Speaking on the Radio 4 Today programme this morning, Guardian editor Alan Rusbridger, and the Independent’s first editor Andreas Whittam Smith, expressed their concerns, as well as tentative optimism about the current UK newspaper climate.
“I think we have to face up to the prospect that the first time since the Enlightenment you’re going to have major cities in the UK, in Western democracies, without any kind of verifiable source of news,” said Rusbridger.
“That hasn’t happened for two or three hundred years and I think it is going to have very profound implications,” he said.
Whittam Smith referred to an ‘extremely tough’ environment and said that he was once again being asked on a daily basis whether the Independent will survive.
“The risks to all newspapers are very great,” he said, “[but] the Independent has always been innovative.”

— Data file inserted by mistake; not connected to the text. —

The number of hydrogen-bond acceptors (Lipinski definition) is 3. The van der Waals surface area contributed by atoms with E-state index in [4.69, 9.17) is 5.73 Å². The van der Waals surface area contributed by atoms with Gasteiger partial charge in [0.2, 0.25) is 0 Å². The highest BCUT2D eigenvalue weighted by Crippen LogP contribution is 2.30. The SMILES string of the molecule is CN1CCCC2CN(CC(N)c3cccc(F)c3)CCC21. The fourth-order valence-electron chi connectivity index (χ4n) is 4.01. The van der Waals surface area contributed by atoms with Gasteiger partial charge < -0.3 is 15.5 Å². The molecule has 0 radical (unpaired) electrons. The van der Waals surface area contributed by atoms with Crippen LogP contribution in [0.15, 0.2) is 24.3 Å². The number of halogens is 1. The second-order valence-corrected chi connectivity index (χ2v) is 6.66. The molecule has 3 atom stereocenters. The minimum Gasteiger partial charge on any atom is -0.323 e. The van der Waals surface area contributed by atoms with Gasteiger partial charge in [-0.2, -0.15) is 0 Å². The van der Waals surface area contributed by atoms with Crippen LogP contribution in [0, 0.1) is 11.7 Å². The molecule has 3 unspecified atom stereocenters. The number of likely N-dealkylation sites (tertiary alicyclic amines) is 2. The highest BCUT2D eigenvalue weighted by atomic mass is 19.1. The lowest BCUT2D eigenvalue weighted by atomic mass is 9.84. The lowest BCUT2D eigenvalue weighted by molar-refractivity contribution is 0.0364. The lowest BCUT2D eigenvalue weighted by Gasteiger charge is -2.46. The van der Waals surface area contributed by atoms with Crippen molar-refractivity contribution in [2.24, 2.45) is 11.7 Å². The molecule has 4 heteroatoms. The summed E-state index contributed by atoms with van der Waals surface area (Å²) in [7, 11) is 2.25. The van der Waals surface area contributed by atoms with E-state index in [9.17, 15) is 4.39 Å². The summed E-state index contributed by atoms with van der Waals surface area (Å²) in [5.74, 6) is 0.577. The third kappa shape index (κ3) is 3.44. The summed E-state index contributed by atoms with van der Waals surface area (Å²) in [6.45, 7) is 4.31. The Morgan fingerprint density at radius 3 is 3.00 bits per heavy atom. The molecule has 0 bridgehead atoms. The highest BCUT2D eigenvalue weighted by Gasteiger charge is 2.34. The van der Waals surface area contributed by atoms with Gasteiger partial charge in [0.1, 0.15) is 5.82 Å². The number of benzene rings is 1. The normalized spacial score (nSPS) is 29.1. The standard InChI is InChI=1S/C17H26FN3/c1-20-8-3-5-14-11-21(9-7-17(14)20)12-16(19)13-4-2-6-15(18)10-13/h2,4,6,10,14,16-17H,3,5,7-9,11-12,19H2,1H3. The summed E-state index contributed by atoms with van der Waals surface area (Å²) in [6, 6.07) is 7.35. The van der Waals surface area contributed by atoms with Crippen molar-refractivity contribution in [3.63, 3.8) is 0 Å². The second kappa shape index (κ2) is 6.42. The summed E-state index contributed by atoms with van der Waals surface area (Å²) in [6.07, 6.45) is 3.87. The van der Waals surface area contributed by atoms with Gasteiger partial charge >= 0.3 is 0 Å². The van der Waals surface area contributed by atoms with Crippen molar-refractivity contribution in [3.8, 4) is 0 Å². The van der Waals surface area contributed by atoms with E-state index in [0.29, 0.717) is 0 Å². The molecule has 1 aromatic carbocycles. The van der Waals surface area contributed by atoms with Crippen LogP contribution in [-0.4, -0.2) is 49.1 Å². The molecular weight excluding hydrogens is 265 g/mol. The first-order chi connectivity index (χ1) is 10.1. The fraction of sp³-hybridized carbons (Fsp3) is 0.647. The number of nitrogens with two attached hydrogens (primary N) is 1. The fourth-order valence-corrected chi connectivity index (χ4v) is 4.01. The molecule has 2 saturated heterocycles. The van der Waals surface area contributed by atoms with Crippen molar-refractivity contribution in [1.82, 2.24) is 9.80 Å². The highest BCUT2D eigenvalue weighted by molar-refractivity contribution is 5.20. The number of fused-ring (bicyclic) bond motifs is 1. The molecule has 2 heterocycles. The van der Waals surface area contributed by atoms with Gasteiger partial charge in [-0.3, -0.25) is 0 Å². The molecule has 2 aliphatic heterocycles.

“It has to be innovative again in these circumstances,” he said. Moving into the Daily Mail building ‘is an example of that’ he added. Like other businesses, newspapers will have to ‘share the facilities the customers don’t see’ he said.
He said that people still liked to read print, and that if free newspapers were taken into consideration circulations in the UK are only down by one million: from 14 to 13 million a day.
“People do like the stuff on the printed page – what they don’t like so much any longer is paying for it,” he said.
Rusbridger said that newspaper companies with paternalistic or maternalistic owners would fare better than those ‘with big debt’ and other types of ownership structures.
The Scott Trust [the Guardian’s owner], he said, ‘to some extent protected [the Guardian] from immediate effects of the market’.
Both agreed that there would be newspaper casualties in the near future.